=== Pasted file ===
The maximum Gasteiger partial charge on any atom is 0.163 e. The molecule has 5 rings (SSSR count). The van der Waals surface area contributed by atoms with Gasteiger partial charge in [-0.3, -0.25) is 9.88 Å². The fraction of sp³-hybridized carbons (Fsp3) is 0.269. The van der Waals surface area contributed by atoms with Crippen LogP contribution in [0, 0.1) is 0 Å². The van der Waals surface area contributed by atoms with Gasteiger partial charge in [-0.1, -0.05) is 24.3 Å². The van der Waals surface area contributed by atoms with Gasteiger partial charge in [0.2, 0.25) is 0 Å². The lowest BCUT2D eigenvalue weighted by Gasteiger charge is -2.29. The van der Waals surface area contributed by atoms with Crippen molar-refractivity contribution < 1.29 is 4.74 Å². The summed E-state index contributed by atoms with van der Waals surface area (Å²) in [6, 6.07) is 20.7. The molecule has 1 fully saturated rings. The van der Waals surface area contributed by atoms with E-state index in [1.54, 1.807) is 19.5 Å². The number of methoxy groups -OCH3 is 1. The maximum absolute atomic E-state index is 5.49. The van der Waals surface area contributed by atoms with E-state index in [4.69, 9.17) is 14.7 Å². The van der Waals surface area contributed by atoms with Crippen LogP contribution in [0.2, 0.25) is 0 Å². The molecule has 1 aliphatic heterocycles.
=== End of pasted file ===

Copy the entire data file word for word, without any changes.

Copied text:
The maximum Gasteiger partial charge on any atom is 0.163 e. The molecule has 5 rings (SSSR count). The van der Waals surface area contributed by atoms with Gasteiger partial charge in [-0.3, -0.25) is 9.88 Å². The fraction of sp³-hybridized carbons (Fsp3) is 0.269. The van der Waals surface area contributed by atoms with Crippen LogP contribution in [0, 0.1) is 0 Å². The van der Waals surface area contributed by atoms with Gasteiger partial charge in [-0.1, -0.05) is 24.3 Å². The van der Waals surface area contributed by atoms with Gasteiger partial charge in [0.2, 0.25) is 0 Å². The lowest BCUT2D eigenvalue weighted by Gasteiger charge is -2.29. The van der Waals surface area contributed by atoms with Crippen molar-refractivity contribution < 1.29 is 4.74 Å². The summed E-state index contributed by atoms with van der Waals surface area (Å²) in [6, 6.07) is 20.7. The molecule has 1 fully saturated rings. The van der Waals surface area contributed by atoms with E-state index in [1.54, 1.807) is 19.5 Å². The number of methoxy groups -OCH3 is 1. The maximum absolute atomic E-state index is 5.49. The van der Waals surface area contributed by atoms with E-state index in [4.69, 9.17) is 14.7 Å². The van der Waals surface area contributed by atoms with Crippen LogP contribution in [0.2, 0.25) is 0 Å². The molecule has 1 aliphatic heterocycles.